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Your Rights

Your Protected Right to Union Representation

The U.S. Supreme Court ruled in 1975 that employees have a right to union representation during investigatory interviews conducted by their employers, provided the employee reasonably believes the investigation may lead to discipline. This right from NLRB v. J. Weingarten, Inc came to be known as the Weingarten Right and apply to you and to other unionized employees.

The Weingarten case established the following principles:

RULE 1: The employee must make a clear request for union representation before or during the interview. The employee cannot be punished for making this request.

RULE 2: After the employee makes the request, the employer must choose from among three options. The employer must either: (1) grant the request and delay questioning until the union representative arrives and has a chance to consult privately with the employee; (2) deny the request and end the interview immediately; or (3) give the employee a choice of having the interview without representation or ending the interview.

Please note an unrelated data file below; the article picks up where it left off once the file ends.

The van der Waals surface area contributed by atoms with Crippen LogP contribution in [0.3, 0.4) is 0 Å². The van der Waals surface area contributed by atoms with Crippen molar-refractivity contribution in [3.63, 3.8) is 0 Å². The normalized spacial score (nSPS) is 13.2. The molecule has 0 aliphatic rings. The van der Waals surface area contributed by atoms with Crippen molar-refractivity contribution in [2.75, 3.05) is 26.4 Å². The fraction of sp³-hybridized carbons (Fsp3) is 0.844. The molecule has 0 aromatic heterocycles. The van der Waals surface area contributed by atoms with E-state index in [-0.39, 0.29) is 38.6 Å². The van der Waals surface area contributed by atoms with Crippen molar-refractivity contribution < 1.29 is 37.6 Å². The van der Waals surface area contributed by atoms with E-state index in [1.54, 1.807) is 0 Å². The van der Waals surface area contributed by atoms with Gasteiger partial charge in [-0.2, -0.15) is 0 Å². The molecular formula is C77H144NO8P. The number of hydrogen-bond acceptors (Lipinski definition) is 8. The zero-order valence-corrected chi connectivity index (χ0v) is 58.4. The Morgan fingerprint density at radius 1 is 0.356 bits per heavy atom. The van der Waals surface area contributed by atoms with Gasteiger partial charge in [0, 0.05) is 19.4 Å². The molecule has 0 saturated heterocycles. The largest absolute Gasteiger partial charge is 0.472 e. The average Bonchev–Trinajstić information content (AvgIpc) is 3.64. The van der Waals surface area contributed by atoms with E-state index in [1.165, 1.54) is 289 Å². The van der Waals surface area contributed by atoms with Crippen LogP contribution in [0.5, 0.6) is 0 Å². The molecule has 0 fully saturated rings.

RULE 3: If the employer denies the request for union representation, and continues to ask questions, it commits an unfair labor practice and the employee has a right to refuse to answer. The employer may not discipline the employee for such a refusal.

Side note: The National Labor Relations Board (NLRB) during the Clinton administration extended the Weingarten Right in 2000 to non-unionized employees. During the Bush administration, the NLRB essentially reversed that extension by a three to two vote in 2004.